The story starts normally enough – a guide to the excavation at Pompeii is showing a visitor an unusual artefact. Actually, it’s not the artefact itself that’s unusual, but its placement – how did an English Police Box end up buried in volcanic ash in 79 CE?

When the TARDIS lands in Pompeii the night before “Volcano Day,” a slave sees it landing and assumes the inhabitants are gods. The Doctor airily says that they are messengers from Isis, a story Mel repeats later – not the wisest move when there’s a member of the municipal council who expects his goddess to send her messengers straight to him, and a priestess of the Triad who fiercely resents the foreign goddess’ intrusion into her city. As if that wasn’t bad enough, Mel also finds herself being cast as the Doctor’s slave – and her guide around town is a prostitute who assumes she’s in the same line of business.

The Doctor is also making friends and influencing enemies. In retrospect, perhaps he shouldn’t have cheated that gladiator at dice, not even in order to get money enough for food and proper clothing. When a gladiator’s very life hangs on his reputation, it does not do to be known for being losing anything, even a friendly gamble.

But a hasty retreat is not going to be possible when the TARDIS is buried under rubble. Especially as the Doctor has suddenly become resigned, depressed, and passive, insisting that the TARDIS – and himself – are fated to die along with the city.

Before the television episode The Fires of Pompeii aired, rumours flew that it was going to be based on Fires of Vulcan, just as Dalek had been loosely based on Jubilee. The rumours were false, but that only means that the two Fires plots make a fascinating exercise in compare and contrast. They’re very different stories based on the same tragic date. However, just as Fires of Pompeii allowed the brash Donna to show humanity, Fires of Vulcan is the beginning of the Big Finish evolution of Mel. Considered equally obnoxious in her time as Donna, this initial audio outing mellows her from the shrill screamer to the determined, dogged, brave woman that TV only allowed us to glimpse.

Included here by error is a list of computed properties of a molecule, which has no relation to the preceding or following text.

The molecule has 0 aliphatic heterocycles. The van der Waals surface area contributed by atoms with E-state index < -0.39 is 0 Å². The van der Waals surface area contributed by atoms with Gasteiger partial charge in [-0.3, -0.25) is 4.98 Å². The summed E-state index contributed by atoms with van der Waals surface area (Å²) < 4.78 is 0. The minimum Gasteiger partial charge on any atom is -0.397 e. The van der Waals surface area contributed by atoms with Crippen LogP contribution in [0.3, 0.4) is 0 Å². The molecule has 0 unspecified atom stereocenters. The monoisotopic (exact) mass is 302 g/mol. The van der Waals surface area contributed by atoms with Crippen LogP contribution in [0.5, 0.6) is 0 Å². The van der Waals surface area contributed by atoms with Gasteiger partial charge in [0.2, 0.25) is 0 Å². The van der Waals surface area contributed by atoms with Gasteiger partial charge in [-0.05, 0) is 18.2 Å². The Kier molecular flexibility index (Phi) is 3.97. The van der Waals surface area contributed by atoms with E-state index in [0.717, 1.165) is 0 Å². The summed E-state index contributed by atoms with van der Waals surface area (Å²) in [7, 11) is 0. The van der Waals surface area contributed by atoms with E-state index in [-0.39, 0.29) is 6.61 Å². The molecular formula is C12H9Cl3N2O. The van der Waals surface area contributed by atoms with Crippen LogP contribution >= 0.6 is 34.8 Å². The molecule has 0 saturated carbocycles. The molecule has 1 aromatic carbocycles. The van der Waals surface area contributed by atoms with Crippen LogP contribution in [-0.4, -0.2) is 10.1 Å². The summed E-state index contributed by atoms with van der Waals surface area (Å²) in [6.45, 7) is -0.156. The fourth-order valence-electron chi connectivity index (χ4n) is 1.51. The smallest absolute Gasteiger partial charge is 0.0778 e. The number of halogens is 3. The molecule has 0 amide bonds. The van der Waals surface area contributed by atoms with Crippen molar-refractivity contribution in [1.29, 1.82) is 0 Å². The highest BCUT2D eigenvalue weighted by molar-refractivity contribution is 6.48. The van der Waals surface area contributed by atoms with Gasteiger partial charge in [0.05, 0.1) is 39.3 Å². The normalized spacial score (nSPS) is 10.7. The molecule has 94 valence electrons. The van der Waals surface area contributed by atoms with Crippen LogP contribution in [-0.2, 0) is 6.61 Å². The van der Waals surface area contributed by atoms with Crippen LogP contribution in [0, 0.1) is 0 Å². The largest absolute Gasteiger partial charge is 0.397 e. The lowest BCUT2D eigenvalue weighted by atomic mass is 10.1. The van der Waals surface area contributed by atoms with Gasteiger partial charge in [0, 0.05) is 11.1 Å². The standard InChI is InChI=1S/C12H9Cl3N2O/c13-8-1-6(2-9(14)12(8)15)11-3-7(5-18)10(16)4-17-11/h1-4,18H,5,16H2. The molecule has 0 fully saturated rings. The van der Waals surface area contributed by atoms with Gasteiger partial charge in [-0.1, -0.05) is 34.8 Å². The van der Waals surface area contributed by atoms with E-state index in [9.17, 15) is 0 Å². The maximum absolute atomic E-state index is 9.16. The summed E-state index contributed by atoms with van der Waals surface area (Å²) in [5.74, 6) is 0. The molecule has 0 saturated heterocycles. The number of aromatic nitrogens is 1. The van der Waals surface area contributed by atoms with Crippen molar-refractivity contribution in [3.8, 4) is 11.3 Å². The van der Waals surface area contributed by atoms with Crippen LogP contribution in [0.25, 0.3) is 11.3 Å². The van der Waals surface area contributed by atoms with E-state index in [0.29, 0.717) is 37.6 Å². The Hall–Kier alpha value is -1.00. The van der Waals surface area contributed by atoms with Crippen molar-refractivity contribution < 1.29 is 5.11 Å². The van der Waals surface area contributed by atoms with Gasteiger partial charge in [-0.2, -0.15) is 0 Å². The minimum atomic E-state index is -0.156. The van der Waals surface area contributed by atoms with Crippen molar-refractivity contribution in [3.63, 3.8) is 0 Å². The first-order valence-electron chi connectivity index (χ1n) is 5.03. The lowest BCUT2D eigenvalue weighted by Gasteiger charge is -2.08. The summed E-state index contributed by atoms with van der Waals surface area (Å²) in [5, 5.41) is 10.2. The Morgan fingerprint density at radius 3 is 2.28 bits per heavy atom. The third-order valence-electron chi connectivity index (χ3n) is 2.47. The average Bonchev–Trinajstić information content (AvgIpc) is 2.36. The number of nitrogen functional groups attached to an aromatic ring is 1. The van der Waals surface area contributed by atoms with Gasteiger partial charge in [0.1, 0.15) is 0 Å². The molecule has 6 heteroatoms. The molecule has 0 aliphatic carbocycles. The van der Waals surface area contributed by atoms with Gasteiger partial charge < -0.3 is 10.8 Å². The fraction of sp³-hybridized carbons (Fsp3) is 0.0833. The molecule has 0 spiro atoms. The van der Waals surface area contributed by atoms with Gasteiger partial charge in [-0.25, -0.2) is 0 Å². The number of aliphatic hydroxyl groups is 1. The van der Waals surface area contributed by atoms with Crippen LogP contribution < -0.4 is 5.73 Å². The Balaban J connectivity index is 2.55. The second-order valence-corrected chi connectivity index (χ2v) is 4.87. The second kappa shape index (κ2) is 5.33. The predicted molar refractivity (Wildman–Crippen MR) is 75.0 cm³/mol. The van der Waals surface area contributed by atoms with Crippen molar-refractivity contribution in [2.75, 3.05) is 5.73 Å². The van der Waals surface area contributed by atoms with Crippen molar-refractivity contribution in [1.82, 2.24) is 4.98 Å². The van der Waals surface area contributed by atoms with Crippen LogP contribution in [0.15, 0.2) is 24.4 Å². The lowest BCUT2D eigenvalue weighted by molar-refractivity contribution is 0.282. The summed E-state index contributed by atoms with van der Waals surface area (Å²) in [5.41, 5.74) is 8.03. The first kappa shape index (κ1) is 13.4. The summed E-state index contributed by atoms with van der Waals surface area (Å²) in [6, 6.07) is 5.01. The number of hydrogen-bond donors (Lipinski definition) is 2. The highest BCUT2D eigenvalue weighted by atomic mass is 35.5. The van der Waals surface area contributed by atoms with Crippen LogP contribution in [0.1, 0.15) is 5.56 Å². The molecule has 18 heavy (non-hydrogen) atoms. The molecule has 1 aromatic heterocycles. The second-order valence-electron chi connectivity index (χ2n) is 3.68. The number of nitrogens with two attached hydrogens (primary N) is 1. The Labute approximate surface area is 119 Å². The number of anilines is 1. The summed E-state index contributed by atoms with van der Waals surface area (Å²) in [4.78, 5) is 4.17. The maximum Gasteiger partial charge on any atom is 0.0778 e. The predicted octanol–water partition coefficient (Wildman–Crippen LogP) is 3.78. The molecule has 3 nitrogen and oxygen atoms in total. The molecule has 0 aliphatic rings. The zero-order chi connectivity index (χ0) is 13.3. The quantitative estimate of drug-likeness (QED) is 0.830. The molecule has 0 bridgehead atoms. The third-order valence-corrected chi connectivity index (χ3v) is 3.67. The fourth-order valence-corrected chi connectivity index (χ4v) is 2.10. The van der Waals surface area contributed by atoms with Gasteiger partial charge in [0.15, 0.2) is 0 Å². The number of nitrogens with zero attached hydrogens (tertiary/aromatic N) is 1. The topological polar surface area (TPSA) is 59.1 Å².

But it also shouldn’t be judged just in comparison to the show. Fires of Vulcan is a richly detailed story that stands on its own, with plenty of subplots and action and always the suspense of knowing that any moment now, the lava will begin to flow. I have only one complaint, and that’s the resolution of the inherent paradox. Having set it up so beautifully, Lyons squirms out of it perfunctorily. But this I’ll easily forgive, because I enjoyed the rest of the story so much.

The Fires of Vulcan (by Steve Lyons; starring Sylvester McCoy, Bonnie Langford) was released by Big Finish Productions in September 2000.